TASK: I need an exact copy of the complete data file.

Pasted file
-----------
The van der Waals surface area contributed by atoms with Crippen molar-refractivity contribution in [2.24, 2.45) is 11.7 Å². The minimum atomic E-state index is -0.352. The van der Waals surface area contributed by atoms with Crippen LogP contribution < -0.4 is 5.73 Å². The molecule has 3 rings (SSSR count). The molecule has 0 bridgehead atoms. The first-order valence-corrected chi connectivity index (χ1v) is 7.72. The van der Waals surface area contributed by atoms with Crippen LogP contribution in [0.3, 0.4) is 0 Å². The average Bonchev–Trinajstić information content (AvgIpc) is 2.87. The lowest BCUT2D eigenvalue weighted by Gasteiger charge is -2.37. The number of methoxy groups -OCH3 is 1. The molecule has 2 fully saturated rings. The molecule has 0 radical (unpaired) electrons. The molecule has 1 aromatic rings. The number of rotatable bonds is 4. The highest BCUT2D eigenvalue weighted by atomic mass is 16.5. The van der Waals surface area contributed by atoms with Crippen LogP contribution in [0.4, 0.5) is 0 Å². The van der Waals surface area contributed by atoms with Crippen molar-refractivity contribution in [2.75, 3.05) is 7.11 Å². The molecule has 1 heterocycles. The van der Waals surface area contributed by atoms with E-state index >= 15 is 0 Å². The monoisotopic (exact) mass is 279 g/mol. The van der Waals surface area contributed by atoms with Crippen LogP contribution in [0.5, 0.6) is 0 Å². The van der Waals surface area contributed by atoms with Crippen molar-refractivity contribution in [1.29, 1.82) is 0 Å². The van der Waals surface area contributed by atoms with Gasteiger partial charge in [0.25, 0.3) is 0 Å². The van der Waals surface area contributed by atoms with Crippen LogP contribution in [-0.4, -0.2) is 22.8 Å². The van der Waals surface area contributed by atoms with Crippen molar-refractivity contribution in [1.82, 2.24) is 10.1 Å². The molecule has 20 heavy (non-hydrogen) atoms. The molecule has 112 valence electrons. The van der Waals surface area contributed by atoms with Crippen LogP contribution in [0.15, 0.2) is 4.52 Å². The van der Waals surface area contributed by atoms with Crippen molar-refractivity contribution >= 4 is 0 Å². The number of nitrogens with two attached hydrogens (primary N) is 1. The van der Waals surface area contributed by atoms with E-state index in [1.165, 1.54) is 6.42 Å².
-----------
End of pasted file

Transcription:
The van der Waals surface area contributed by atoms with Crippen molar-refractivity contribution in [2.24, 2.45) is 11.7 Å². The minimum atomic E-state index is -0.352. The van der Waals surface area contributed by atoms with Crippen LogP contribution < -0.4 is 5.73 Å². The molecule has 3 rings (SSSR count). The molecule has 0 bridgehead atoms. The first-order valence-corrected chi connectivity index (χ1v) is 7.72. The van der Waals surface area contributed by atoms with Crippen LogP contribution in [0.3, 0.4) is 0 Å². The average Bonchev–Trinajstić information content (AvgIpc) is 2.87. The lowest BCUT2D eigenvalue weighted by Gasteiger charge is -2.37. The number of methoxy groups -OCH3 is 1. The molecule has 2 fully saturated rings. The molecule has 0 radical (unpaired) electrons. The molecule has 1 aromatic rings. The number of rotatable bonds is 4. The highest BCUT2D eigenvalue weighted by atomic mass is 16.5. The van der Waals surface area contributed by atoms with Crippen LogP contribution in [0.4, 0.5) is 0 Å². The van der Waals surface area contributed by atoms with Crippen molar-refractivity contribution in [2.75, 3.05) is 7.11 Å². The molecule has 1 heterocycles. The van der Waals surface area contributed by atoms with E-state index >= 15 is 0 Å². The monoisotopic (exact) mass is 279 g/mol. The van der Waals surface area contributed by atoms with Crippen LogP contribution in [0.5, 0.6) is 0 Å². The van der Waals surface area contributed by atoms with Crippen molar-refractivity contribution in [1.29, 1.82) is 0 Å². The van der Waals surface area contributed by atoms with Gasteiger partial charge in [0.25, 0.3) is 0 Å². The van der Waals surface area contributed by atoms with Crippen LogP contribution in [-0.4, -0.2) is 22.8 Å². The van der Waals surface area contributed by atoms with Crippen molar-refractivity contribution in [1.82, 2.24) is 10.1 Å². The molecule has 20 heavy (non-hydrogen) atoms. The molecule has 112 valence electrons. The van der Waals surface area contributed by atoms with Crippen LogP contribution in [0.15, 0.2) is 4.52 Å². The van der Waals surface area contributed by atoms with Crippen molar-refractivity contribution >= 4 is 0 Å². The number of nitrogens with two attached hydrogens (primary N) is 1. The van der Waals surface area contributed by atoms with E-state index in [1.165, 1.54) is 6.42 Å².